Boy scout gives Fletcher Hills a new welcome sign as part of Eagle project

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The community sign welcoming visitors to Fletcher Hills via westbound Fletcher Parkway has been a symbol of the neighborhood for more than 40 years.

Located just west of Cuyamaca Street, Welcome to Fletcher Hills was inscribed into a slab of redwood and several pieces from an old telephone pole. However, weather and termites left the sign growing decrepit, precariously ready to topple over.

The community sign welcoming visitors to Fletcher Hills via westbound Fletcher Parkway has been a symbol of the neighborhood for more than 40 years.

Located just west of Cuyamaca Street, Welcome to Fletcher Hills was inscribed into a slab of redwood and several pieces from an old telephone pole. However, weather and termites left the sign growing decrepit, precariously ready to topple over.

Meanwhile, the City of El Cajon was unable to replace it due to budget restraints despite public appeals.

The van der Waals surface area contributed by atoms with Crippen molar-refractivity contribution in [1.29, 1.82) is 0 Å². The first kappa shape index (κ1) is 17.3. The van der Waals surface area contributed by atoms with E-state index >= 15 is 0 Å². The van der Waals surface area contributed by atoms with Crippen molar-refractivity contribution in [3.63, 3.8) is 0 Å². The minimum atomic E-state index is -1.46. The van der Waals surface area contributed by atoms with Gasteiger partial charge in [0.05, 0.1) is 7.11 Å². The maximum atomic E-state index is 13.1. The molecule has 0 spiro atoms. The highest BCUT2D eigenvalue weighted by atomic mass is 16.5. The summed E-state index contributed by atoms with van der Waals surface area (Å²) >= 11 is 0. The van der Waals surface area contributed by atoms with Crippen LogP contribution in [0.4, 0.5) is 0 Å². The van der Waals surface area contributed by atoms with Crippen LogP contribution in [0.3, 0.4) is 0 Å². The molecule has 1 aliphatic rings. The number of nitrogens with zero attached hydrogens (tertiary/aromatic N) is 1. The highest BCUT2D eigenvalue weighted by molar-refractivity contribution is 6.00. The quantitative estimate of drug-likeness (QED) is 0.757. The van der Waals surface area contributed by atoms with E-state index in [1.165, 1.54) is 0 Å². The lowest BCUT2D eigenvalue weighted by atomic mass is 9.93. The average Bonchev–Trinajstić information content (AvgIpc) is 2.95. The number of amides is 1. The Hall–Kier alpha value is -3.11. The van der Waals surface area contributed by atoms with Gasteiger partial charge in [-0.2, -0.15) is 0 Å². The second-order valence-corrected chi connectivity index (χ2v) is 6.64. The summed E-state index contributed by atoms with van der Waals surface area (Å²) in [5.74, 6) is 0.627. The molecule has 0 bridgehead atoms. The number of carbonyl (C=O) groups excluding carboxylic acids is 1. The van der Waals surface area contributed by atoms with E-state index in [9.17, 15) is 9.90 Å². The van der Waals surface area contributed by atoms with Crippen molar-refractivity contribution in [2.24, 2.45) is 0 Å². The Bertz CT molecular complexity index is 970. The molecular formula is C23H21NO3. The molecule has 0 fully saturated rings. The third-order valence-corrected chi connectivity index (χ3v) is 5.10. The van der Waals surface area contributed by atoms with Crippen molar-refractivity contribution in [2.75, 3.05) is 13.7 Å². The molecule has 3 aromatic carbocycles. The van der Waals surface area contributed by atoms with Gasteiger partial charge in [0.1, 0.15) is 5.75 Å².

So Jacob Byerline, 15, a member of the Boy Scouts, decided to do something about it.

“I really wanted to do a project that would impact my personal community and that I could show my family when I have one,” said Byerline, a Fletcher Hills resident who attends Grossmont High School. “My family drives past the sign a lot and it is makes our community feel more welcoming now.”

Working out of La Mesa Troop No. 324, Byerline made replacing the sign his Eagle Scout project in order to obtain the lofty ranking in the scouting community.

Byerline endured six months of red tape because the sign belonged to the neighborhood association (which did not know it owned it), while the land belonged to the City of El Cajon. The city said it would maintain the sign in the future.

Raising more than $2,500, including a $400 donation from Fletcher Hills Kiwanis Club, the finished project was unveiled to the public in March.

“Becoming an Eagle Scout is a transformative process for these boys. Many come into scouts like a chick clinging to the parent,” said Assistant Scoutmaster Perry Zavala. “At the end of the process if the believe in their mentor they are confident and secure young men.”

Byerline’s plans include continuing his scouting career and attending college. His aspirations are in computer engineering.